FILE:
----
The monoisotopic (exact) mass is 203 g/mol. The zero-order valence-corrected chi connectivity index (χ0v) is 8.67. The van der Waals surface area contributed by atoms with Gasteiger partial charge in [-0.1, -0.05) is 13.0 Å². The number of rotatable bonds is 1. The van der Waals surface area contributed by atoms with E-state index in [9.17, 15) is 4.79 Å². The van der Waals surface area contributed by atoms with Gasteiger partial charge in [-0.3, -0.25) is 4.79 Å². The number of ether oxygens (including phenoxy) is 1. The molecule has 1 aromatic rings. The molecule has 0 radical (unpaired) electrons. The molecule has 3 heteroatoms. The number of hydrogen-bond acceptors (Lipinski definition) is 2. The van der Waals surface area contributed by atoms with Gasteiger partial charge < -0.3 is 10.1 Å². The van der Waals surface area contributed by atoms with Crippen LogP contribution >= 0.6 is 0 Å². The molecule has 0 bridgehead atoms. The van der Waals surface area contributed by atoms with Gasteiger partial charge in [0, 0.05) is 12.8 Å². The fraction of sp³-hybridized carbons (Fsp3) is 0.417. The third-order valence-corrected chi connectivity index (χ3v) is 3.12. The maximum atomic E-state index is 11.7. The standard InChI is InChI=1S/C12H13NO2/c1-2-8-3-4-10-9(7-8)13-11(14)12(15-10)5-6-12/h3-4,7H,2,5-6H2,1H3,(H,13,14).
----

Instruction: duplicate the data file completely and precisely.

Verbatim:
The monoisotopic (exact) mass is 203 g/mol. The zero-order valence-corrected chi connectivity index (χ0v) is 8.67. The van der Waals surface area contributed by atoms with Gasteiger partial charge in [-0.1, -0.05) is 13.0 Å². The number of rotatable bonds is 1. The van der Waals surface area contributed by atoms with E-state index in [9.17, 15) is 4.79 Å². The van der Waals surface area contributed by atoms with Gasteiger partial charge in [-0.3, -0.25) is 4.79 Å². The number of ether oxygens (including phenoxy) is 1. The molecule has 1 aromatic rings. The molecule has 0 radical (unpaired) electrons. The molecule has 3 heteroatoms. The number of hydrogen-bond acceptors (Lipinski definition) is 2. The van der Waals surface area contributed by atoms with Gasteiger partial charge < -0.3 is 10.1 Å². The van der Waals surface area contributed by atoms with Crippen LogP contribution >= 0.6 is 0 Å². The molecule has 0 bridgehead atoms. The van der Waals surface area contributed by atoms with Gasteiger partial charge in [0, 0.05) is 12.8 Å². The fraction of sp³-hybridized carbons (Fsp3) is 0.417. The third-order valence-corrected chi connectivity index (χ3v) is 3.12. The maximum atomic E-state index is 11.7. The standard InChI is InChI=1S/C12H13NO2/c1-2-8-3-4-10-9(7-8)13-11(14)12(15-10)5-6-12/h3-4,7H,2,5-6H2,1H3,(H,13,14).